There's a Georgia woman named Jessica Kirkland (gotta love those GA girls!) who, like many moms out there, thought about Anna Duggar in the wake of the Ashley Madison scandal – not so much about about Josh Duggar, the guy who keeps screwing up his marriage. She wrote this on Facebook, which has gone viral since:
“I know everybody is laughing about this Josh Duggar story. Oh, a DUGGAR on Ashley Madison, it’s so rich! I wish more people would talk about Anna. I normally keep things light on Facebook, but let’s talk about Anna. Let me tell you: Anna Duggar is in the worst position she could possibly be in right now. Anna Duggar was crippled by her parents by receiving no education, having no work experience (or life experience, for that matter) and then was shackled to this loser because his family was famous in their religious circle. Anna Duggar was taught that her sole purpose in life, the most meaningful thing she could do, was to be chaste and proper, a devout wife, and a mother. Anna Duggar did that! Anna Duggar followed the rules that were imposed on her from the get-go and this is what she got in reward- a husband who she found out, in the span of 6 months, not only molested his own sisters, but was unfaithful to her in the most humiliating way possible. While she was fulfilling her “duty” of providing him with four children and raising them. She lived up to the standard that men set for her of being chaste and Godly and in return, the man who demanded this of her sought women who were the opposite. “Be this,” they told her. She was. It wasn’t enough.
What is Anna Duggar supposed to do? She can’t divorce because the religious environment she was brought up would blame her and ostracize her for it. Even if she would risk that, she has no education and no work experience to fall back on, so how does she support her kids? From where could she summon the ability to turn her back on everything she ever held to be sacred and safe? Her beliefs, the very thing she would turn to for comfort in this kind of crisis, are the VERY REASON she is in this predicament in the first place. How can she reconcile this? Her parents have utterly, utterly failed her. Think of this: somewhere, Anna Duggar is sitting in prayer, praying not for the strength to get out and stand on her own, but for the strength to stand by this man she is unfortunately married to. To lower herself so that he may rise up on her back.
As a mother of daughters, this makes me ill. Parents, WE MUST DO BETTER BY OUR DAUGHTERS. Boys, men, are born with power. Girls have to command it for themselves. They aren’t given it. They assume it and take it. But you have to teach them to do it, that they can do it. We HAVE to teach our daughters that they are not beholden to men like this. That they don’t have to marry a man their father deems “acceptable” and then stay married to that man long, long after he proved himself UNACCEPTABLE. Educate them. Empower them. Give them the tools they need to survive, on their own if they must. Josh Duggar should be cowering in fear of Anna Duggar right now. Cowering. He isn’t, but he should be. He should be quaking in fear that the house might fall down around them if he’s in the same room as she. Please, instill your daughters with the resolve to make a man cower if he must. To say “I don’t deserve this, and my children don’t deserve this.” I wish someone had ever, just once, told Anna she was capable of this. That she knew she is. As for my girls, I’ll raise them to think they breathe fire.”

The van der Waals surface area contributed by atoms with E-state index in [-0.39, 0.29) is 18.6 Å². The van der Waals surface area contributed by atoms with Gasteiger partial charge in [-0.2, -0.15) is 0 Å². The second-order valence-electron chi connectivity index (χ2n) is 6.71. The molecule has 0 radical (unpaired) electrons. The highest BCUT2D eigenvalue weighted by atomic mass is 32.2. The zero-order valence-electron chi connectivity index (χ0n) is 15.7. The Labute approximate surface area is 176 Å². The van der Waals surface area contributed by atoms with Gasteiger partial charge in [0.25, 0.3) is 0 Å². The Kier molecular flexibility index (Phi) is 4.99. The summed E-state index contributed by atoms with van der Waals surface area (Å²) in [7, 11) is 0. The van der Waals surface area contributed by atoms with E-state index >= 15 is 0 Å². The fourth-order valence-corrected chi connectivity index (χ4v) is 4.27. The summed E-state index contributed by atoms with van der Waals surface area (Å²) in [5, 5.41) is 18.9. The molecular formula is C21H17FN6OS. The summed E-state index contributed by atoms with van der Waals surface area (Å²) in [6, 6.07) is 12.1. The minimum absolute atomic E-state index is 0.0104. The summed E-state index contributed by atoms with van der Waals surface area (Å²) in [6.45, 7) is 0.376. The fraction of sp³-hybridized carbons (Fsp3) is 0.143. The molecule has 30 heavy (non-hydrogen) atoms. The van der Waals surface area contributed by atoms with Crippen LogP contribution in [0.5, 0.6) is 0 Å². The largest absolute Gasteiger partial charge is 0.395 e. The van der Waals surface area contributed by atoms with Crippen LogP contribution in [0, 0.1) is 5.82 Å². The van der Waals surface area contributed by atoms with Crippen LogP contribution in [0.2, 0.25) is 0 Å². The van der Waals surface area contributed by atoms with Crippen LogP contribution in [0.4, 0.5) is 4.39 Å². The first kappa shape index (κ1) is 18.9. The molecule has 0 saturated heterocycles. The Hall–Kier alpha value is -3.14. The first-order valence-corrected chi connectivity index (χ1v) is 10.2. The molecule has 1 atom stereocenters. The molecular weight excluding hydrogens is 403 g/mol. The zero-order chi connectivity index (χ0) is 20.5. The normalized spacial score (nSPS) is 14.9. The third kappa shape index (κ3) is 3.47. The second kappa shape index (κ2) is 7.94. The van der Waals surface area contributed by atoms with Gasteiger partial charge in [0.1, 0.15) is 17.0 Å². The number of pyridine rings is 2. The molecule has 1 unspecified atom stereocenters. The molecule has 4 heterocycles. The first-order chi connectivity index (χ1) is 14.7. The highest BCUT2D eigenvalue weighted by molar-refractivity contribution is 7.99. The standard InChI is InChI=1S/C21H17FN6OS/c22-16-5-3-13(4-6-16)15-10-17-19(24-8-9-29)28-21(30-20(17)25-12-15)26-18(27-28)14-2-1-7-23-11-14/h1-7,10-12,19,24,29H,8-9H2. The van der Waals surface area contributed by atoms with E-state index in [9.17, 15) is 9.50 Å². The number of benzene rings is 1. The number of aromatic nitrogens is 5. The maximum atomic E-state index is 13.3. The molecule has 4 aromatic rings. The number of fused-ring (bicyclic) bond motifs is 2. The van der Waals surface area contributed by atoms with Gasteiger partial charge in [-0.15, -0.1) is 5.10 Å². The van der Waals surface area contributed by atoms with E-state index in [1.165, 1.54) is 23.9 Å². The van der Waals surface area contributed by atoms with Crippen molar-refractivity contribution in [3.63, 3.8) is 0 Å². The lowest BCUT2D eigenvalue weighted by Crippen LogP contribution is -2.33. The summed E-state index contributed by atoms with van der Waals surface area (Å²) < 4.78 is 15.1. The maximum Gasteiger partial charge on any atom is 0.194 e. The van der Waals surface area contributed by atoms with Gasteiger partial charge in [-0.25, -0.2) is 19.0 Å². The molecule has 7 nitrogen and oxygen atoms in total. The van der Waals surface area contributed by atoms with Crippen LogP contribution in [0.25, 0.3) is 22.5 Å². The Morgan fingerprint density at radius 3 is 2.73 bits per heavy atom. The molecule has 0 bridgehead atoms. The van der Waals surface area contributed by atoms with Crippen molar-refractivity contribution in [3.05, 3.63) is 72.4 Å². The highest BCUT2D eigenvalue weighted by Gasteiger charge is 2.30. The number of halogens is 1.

Like she said, it seems that everyone seems to want to focus on Josh – but not moms like Jessica. As a mom of a daughter and stepdaughter, I can totally relate to this. My mind goes directly to my girls and what I would do in situation like this. Would my daughters even BE in this situation because of how I raise(d) them?
There's love. There's forgiveness. And then there's being a doormat, y'all. There's a distinct difference. Young women need to be raised to understand the difference, otherwise their sense of self is at stake.
If there's one thing I was raised with – and I was raised in a household where I had a solid Christian foundation, mind you – it was to become a strong, independent woman who always had a backup plan. Now, I know that the Christian faith teaches us women to be devout women, eventual wives and mothers (if that's the path we choose) – and I am those things. But my husband knows that if he treated me with disrespect…if he abused me or continually put me (and our children) in an unhealthy environment, I wouldn't tolerate it, and I'd eventually leave. It's as simple as that.
Since I left my parents' home a loooooooooong time ago, I've been self-sufficient, and I always will be able to take care of myself and my kids. I am with my husband because I love him and want to be with him, not because I need him in any way. And that's how girls in my house are raised to love men. My husband knows this, and I believe that makes a big difference in a marriage dynamic. I think it's important to teach our daughters to love their husbands because they love them, not because they need them for some sort of security. I've seen girls do that in my lifetime, and it never ends well. They may stay married, but no one ends up truly fulfilled.
It makes me sad, because I feel as though you can be a devout Christian woman, and you can also be strong and capable and independent. I see those women every day. I work with those women (hi CJ and RedDawn! :-)). I'm raising those women.
The only thing I disagree with in Jessica's rant is the "breathe fire" part. After the molestation stuff and then THIS? I would've just kicked Josh square in the nads, taken my kids, and gotten the heck outta dodge. Because enough is enough. And fire is a bit dramatic for me, anyway.
But I'm old school like that.